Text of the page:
Changing permalinks in WordPress allow you to make your blog’s URLs (webpage addresses) to have a more human readable layout, which is helpful to your visitors, but it also helps with search engine rankings.
This is one of the things you should do, ideally before you start writing posts, as part of the process of setting up your blog.
Changing Permalinks in WordPress: The Permalink Process
The process of converting the post name, the category, or author’s name involves changing the text into a more web friendly version.
So the blog post title – ‘What is a blog?’ is converted as follows:
- Original text: What is a blog?
- All text is turned into lower case: what is a blog?
- All spaces between words are converted into dashes: what-is-a-blog?
- Everything that is not a number or character is removed : what-is-a-blog
So in the standard WordPress installation my article ‘What is a blog?’ will have the following URL: blogbasics.com/?p=13
Using Permalinks I can change the URL of the post to just the the post name
WARNING: Changing permalinks in WordPress means that the post appears to be in a different place on the web and so external links to the page will not work unless you redirect them back to the original URL. That’s why it’s best to make this change when you initially setup your blog, otherwise you can use a redirection plugin to help you fix any issues that this change causes.
Accessing the WordPress Permalinks Settings Screen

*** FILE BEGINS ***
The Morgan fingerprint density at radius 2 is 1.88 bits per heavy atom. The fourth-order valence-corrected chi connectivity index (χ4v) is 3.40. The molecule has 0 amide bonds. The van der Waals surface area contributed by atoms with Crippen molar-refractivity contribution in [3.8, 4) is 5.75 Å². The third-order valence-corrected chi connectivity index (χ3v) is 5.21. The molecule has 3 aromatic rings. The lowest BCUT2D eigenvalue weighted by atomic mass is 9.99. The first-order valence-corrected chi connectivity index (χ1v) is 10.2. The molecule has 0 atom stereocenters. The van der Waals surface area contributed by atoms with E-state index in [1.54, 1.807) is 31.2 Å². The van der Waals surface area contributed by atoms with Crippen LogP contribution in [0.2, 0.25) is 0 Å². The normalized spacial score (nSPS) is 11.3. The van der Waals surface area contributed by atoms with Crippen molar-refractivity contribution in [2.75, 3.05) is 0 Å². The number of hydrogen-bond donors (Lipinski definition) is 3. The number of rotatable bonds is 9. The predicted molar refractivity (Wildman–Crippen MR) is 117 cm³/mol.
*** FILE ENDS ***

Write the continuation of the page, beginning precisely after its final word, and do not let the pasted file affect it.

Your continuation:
1. Log into your WordPress Dashboard
2. Click the Settings Menu (left hands side near bottom of menu options)
3. Click the link to Permalinks
You will then see the Permalinks screen displayed below:
To Change Your Permalink Structure
1. Select the “Post name” option.
2. Click the Save Changes button
Your blog will then be updated with your new Permalinks Structure.
Other WordPress Permalink Options
For most people the post name option is sufficient. But you can use the options below to customize your permalink options if preferred.
Note that the permalink commands include percentage signs in front and behind the command, such as %postname%.
%year% – The year of the post, four digits, for example 2004
%monthnum% – Month of the year, for example 05
%day% – Day of the month, for example 28
%hour% – Hour of the day, for example 15
%minute% – Minute of the hour, for example 43
%second% – Second of the minute, for example 33
%post_id% – The unique ID # of the post, for example 423
%tag% – Tag name
%author% – Author name
You can also use dividers, for example: >, /, –, \, | though generally the forward slash, /, is used.
Note that it is not recommended to use a permalink structure other than “Post name”, unless you’re an advanced user with a very specific strategy behind using a different structure.